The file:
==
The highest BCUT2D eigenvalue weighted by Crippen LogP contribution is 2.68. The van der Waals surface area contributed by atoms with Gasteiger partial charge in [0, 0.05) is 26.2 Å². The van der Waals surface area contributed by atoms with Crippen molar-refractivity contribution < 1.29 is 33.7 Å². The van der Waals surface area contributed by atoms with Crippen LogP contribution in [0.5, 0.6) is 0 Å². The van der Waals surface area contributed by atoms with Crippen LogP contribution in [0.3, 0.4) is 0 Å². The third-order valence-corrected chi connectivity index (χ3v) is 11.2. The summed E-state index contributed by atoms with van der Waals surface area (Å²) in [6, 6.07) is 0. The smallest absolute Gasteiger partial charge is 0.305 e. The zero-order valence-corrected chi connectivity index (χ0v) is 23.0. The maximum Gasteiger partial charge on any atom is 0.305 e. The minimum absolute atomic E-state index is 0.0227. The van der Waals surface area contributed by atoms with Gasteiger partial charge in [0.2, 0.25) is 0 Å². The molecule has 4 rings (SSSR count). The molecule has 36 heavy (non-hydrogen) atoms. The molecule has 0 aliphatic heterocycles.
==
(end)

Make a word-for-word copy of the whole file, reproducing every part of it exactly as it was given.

The highest BCUT2D eigenvalue weighted by Crippen LogP contribution is 2.68. The van der Waals surface area contributed by atoms with Gasteiger partial charge in [0, 0.05) is 26.2 Å². The van der Waals surface area contributed by atoms with Crippen molar-refractivity contribution < 1.29 is 33.7 Å². The van der Waals surface area contributed by atoms with Crippen LogP contribution in [0.5, 0.6) is 0 Å². The van der Waals surface area contributed by atoms with Crippen LogP contribution in [0.3, 0.4) is 0 Å². The third-order valence-corrected chi connectivity index (χ3v) is 11.2. The summed E-state index contributed by atoms with van der Waals surface area (Å²) in [6, 6.07) is 0. The smallest absolute Gasteiger partial charge is 0.305 e. The zero-order valence-corrected chi connectivity index (χ0v) is 23.0. The maximum Gasteiger partial charge on any atom is 0.305 e. The minimum absolute atomic E-state index is 0.0227. The van der Waals surface area contributed by atoms with Gasteiger partial charge in [0.2, 0.25) is 0 Å². The molecule has 4 rings (SSSR count). The molecule has 36 heavy (non-hydrogen) atoms. The molecule has 0 aliphatic heterocycles.